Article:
As a crowd of Democrats enters the first primary debates on Wednesday and Thursday, a growing number of voters will be waiting to parse through candidates’ proposals for tackling the crisis of climate change. Polls have shown climate change moving to the forefront as an issue in this year’s election, with a proposal for a Green New Deal pushing candidates’ agendas on cutting greenhouse gases.
While environmental activists have pushed for a single-issue debate focused on climate change, Democratic National Committee chair Tom Perez shot down the idea earlier this month, saying it would unfairly cater to Washington Gov. Jay Inslee’s campaign, which has been centered on the issue. But other candidates have also come out with ambitious climate proposals and have agreed to participate in a climate-focused debate.
This week, 74 medical and public health groups categorized climate change as a “health emergency” as they pushed for stronger commitments to reduce carbon emissions from candidates. The stakes are especially high for communities of color, who studies have shown can be more vulnerable to the consequences of climate change.
A comprehensive report from the NAACP, Indigenous Environmental Network, and Chicago’s Little Village Environmental Justice Organization states that communities of color breathe in 40% more polluted air than white communities across the country.
The report, titled “Coal Blooded: Putting Profits Before People,” states that 68% of African Americans and 39% of Latinxs live within 30 miles of a coal-fired power plant, though they make up about 13% and 18% of the U.S. population, respectively. The proximity to toxins for these communities has resulted in a range of health problems including higher rates of heart attacks, birth defects, and asthma.
“Coal plants are single-handedly responsible for a large proportion of toxic emissions that directly poison local communities in the United States,” the report states.
The Environmental Protection Agency has also noted that certain populations are more vulnerable to impacts of rising temperatures, flooding, and increasingly frequent natural disasters. Indigenous populations, people living in poverty, and elderly people are some of the groups who have greater challenges recovering from climate change consequences.
A 2016 EPA report—“Environmental Justice Research Roadmap”—outlined the health disparities that “overburdened” communities of color disproportionately face from the consequences of climate change.
“Many studies have established that sources of environmental hazards often are located and concentrated in areas having majority populations of people of color, low-income residents, or indigenous peoples,” the report stated. “The six states with the largest proportion of African Americans are all in the Atlantic hurricane zone, and all are expected to experience more severe storms as a consequence of global warming.”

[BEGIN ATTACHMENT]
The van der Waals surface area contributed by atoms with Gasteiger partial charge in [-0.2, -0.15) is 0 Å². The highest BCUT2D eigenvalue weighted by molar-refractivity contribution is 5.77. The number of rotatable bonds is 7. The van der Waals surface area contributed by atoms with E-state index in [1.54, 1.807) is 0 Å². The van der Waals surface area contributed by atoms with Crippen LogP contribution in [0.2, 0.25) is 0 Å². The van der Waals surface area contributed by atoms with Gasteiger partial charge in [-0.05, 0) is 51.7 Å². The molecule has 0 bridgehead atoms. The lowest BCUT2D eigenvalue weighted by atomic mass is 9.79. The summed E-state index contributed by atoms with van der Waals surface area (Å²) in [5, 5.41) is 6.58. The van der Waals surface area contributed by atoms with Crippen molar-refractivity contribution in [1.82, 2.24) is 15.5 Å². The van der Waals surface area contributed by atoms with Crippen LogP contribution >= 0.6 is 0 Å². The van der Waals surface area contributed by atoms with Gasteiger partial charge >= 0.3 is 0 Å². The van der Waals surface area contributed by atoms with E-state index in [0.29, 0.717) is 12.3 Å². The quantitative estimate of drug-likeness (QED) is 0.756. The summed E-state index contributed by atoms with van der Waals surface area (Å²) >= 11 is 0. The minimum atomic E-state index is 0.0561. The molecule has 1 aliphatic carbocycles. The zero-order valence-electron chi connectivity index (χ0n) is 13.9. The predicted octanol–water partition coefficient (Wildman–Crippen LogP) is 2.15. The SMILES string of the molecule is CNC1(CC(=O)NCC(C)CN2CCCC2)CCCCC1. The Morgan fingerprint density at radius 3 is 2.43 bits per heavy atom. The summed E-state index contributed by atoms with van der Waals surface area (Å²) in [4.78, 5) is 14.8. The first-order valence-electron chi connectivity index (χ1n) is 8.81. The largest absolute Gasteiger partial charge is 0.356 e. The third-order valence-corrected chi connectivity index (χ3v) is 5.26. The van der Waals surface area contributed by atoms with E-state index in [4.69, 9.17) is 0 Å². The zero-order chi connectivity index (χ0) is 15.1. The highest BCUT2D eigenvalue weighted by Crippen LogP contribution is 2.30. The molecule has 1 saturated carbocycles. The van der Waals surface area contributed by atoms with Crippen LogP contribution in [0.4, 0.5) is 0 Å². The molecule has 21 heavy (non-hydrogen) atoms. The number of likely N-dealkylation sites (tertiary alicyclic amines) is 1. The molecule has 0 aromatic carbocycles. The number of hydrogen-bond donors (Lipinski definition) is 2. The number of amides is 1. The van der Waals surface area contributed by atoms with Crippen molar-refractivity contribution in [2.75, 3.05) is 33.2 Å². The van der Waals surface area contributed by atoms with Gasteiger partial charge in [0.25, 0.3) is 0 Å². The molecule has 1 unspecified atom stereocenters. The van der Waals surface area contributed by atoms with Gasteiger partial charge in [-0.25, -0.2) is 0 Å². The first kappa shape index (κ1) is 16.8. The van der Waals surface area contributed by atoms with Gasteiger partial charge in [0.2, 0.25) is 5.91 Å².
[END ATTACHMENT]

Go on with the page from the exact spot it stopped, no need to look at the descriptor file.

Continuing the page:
When Hurricane Harvey slammed the Texas coast in 2017, hundreds of thousands of homes were left uninhabitable. One year after the storm, 8% of those affected were still unable to return to their homes. In a 2018 survey by two nonprofits, it was 60% of black Texans that said they didn’t get the help they needed, compared to 40% of Hispanic respondents and 33% of white respondents.
Most 2020 Democratic candidates agree the country must reach net-zero emissions by at least 2050, and eight of them have signed a “No Fossil Fuel Money” pledge.
Inslee has so far come forward with four packages of climate proposals, including the promise to “achieve greater climate, economic and environmental justice in building our clean energy future.”
Massachusetts Sen. Elizabeth Warren’s climate proposals have nested within her agendas for public lands, the military, and manufacturing. Her anti-corporate corruption campaign is reflected in her climate agenda.
“It is wrong to prioritize corporate profits over the health and safety of our local communities,” Warren lays out in her public lands proposal, promising “a total moratorium on all new fossil fuel leases, including for drilling offshore and on public lands.”
When former Vice President Joe Biden introduced his climate proposal as a “middle ground” approach, he was criticized by environmental activists and New York Democrat Rep. Alexandria Ocasio-Cortez.
“There is no ‘middle ground’ w/climate denial & delay,” the outspoken Democrat tweeted. When Biden’s proposal was finally released, it seemed to mostly fall along the same spectrum as most Democratic candidates, including a 2050 deadline to shift away from fossil fuels. Biden also backed the Green New Deal, signed the pledge against fossil fuel contributions, and supported holding a climate change debate.
California Sen. Kamala Harris is a Green New Deal co-sponsor and former attorney general in California, where climate policy has long been an agenda priority. Harris has been less detailed in her plans for climate justice. As attorney general, she launched an investigation into Exxon Mobil after reports the company lied about the risks of climate change. Though she signed a pledge against taking fossil fuel industry support, she’s accepted such funding in the past.
The debate will air on NBC, MSNBC, and Telemundo at 9 PM EST, with 10 candidates appearing on stage each night.
Alexandra Arriaga is a staff reporter at Prism focusing on voting rights and criminal justice. You can follow her on Twitter at @alexarriaga__.